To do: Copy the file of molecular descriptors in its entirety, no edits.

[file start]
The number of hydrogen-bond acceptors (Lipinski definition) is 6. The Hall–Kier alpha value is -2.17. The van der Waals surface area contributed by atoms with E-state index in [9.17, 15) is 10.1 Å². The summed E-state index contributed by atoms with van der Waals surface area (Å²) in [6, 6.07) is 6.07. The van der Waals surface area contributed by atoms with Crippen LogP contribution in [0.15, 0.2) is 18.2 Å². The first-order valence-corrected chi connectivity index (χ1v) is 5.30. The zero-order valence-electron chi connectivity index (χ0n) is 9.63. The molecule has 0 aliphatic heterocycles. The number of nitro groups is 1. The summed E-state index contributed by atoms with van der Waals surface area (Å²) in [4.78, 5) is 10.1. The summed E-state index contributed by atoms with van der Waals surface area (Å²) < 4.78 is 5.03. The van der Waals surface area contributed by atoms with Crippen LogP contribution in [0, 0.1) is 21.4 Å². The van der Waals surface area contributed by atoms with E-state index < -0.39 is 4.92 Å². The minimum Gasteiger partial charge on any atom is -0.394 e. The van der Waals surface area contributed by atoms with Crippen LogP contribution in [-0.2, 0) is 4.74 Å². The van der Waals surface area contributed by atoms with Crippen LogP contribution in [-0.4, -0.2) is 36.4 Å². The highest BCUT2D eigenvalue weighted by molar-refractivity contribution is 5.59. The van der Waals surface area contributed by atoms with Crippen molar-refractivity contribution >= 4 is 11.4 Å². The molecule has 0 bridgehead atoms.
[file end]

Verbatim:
The number of hydrogen-bond acceptors (Lipinski definition) is 6. The Hall–Kier alpha value is -2.17. The van der Waals surface area contributed by atoms with E-state index in [9.17, 15) is 10.1 Å². The summed E-state index contributed by atoms with van der Waals surface area (Å²) in [6, 6.07) is 6.07. The van der Waals surface area contributed by atoms with Crippen LogP contribution in [0.15, 0.2) is 18.2 Å². The first-order valence-corrected chi connectivity index (χ1v) is 5.30. The zero-order valence-electron chi connectivity index (χ0n) is 9.63. The molecule has 0 aliphatic heterocycles. The number of nitro groups is 1. The summed E-state index contributed by atoms with van der Waals surface area (Å²) in [4.78, 5) is 10.1. The summed E-state index contributed by atoms with van der Waals surface area (Å²) < 4.78 is 5.03. The van der Waals surface area contributed by atoms with Crippen LogP contribution in [0, 0.1) is 21.4 Å². The van der Waals surface area contributed by atoms with E-state index < -0.39 is 4.92 Å². The minimum Gasteiger partial charge on any atom is -0.394 e. The van der Waals surface area contributed by atoms with Crippen LogP contribution in [-0.2, 0) is 4.74 Å². The van der Waals surface area contributed by atoms with Crippen LogP contribution in [-0.4, -0.2) is 36.4 Å². The highest BCUT2D eigenvalue weighted by molar-refractivity contribution is 5.59. The van der Waals surface area contributed by atoms with Crippen molar-refractivity contribution >= 4 is 11.4 Å². The molecule has 0 bridgehead atoms.